Career vs. Business Ownership: Which is More Secure?
Let’s say you’ve worked in management or in some type of corporate job your entire career. You’ve done well financially – you own a home, two or three cars, you take a nice vacation at least once a year with your family, you’re saving for your children’s college education.
Meanwhile, you have a friend who works as a plumber. He’s an independent and has one employee. He does well – when he’s solidly booked. But he confides that marketing AND providing services to his customers at the same time is difficult so he regularly goes through lulls in the amount of business he has which means he and his family tighten their belts regularly: no going to Walt Disney World this year.
And you say a big thank you to the universe for your secure, well-paying job.
But you’re nearing 50 and you’ve heard rumblings that layoffs may occur at your company.
Should you worry? Yes, you should!
If you get laid off and chances are great that you’ll find it hard to get another job that pays you the same amount you’re earning now. Living on unemployment insurance while you look to find work (which, once found, has a 50 percent chance of paying you less than your old job) may make your plumber friend’s income lulls look pretty darn good. (Especially since he confided that he now banks extra funds when business is great to help him sail through the down times.)
In so many ways the benefits of business ownership far outweigh the “security” of working for an employer, with the biggest one being this: no one can ever lay you off or fire you again!
Another benefit of business ownership? Once your business has been operating a few years, chances are good you’ll make more than you did in your former corporate position: 41 percent of small-business owners’ (those with fewer than 10 employees) household income is greater than $75,000, while another 29 percent have an annual income between $50,000 and $74,499.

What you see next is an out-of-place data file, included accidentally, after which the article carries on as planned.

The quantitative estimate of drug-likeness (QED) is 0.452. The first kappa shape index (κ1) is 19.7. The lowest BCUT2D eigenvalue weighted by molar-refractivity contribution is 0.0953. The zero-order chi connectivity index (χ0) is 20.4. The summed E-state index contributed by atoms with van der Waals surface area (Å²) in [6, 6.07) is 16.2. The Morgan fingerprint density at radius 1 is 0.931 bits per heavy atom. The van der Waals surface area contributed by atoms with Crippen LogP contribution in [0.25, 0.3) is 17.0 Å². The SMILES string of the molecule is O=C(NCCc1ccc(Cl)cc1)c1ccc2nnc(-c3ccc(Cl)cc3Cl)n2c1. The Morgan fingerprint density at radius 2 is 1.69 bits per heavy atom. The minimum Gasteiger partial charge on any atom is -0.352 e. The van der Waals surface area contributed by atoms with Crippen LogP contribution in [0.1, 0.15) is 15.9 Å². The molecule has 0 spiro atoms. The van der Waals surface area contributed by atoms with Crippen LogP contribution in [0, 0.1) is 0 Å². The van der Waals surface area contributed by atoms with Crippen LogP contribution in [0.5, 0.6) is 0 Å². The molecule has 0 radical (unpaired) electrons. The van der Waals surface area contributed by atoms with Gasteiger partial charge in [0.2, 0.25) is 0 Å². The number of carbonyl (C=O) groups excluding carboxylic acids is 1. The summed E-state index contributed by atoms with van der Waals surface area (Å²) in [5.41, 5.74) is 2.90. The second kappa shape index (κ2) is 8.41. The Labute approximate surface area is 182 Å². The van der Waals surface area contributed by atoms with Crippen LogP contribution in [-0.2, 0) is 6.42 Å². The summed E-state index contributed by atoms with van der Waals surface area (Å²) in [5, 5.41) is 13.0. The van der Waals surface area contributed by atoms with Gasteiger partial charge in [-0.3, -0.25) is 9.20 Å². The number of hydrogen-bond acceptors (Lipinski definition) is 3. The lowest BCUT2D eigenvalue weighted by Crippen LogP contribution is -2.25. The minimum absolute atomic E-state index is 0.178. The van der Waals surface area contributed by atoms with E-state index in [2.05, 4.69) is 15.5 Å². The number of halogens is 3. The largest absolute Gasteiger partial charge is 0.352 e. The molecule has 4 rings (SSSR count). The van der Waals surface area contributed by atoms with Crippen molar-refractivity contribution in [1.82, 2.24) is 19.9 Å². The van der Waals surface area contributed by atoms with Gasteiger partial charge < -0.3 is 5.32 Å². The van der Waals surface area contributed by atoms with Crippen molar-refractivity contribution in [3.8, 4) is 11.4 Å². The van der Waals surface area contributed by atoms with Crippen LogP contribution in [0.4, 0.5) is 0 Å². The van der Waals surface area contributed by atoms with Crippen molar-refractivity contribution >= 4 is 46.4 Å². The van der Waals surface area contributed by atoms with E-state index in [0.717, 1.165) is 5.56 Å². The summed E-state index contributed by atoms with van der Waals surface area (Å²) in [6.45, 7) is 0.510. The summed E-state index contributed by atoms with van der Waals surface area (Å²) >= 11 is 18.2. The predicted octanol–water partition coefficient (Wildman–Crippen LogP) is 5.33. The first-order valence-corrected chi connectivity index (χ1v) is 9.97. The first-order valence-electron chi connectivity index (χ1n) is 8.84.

Still, many thinking-about-it entrepreneurs are leery of going it alone. It you are one of them, are these myths of business ownership keeping you on the business ownership sidelines?
I must find the absolute right business to ensure my success.
If “right” in this sense is “doing what I’m already good at,” we urge you to expand your concept of “good at” and remember that you have other, highly transferable-to-business-ownership skills such as delegation, management/leadership, business savvy, marketing, and so on.
I could never open a franchise because I really want to be on my own and the franchisor has way too many rules.
Your franchisor really only requires one thing: that you closely follow its systems, processes and procedures. In addition, you’ll want to do so because the franchisor’s systems have proven to be successful (otherwise the company wouldn’t have opened the business to franchisees). You will have plenty of leeway to decide many things: hiring/firing, marketing, which customers to service, and so on.
We offer low-overhead franchises that see you providing neighbors and local businesses dryer vent cleaning services. They are affordable (you can open one in the U.S. for between about $60K and $79K) and you don’t need to have a handyman/contractor background to be successful.
A Dryer Vent Wizard home franchise is a great way to own your own business while keeping costs low. Yet it also can grow into a brick-and-mortar enterprise with more employees – and more locations and revenue – for you, should you decide to purchase additional territories.
You have too much great experience to continue working for someone else!
The benefits of business ownership allow you to take far greater control of your family’s finances than working for any corporation ever could.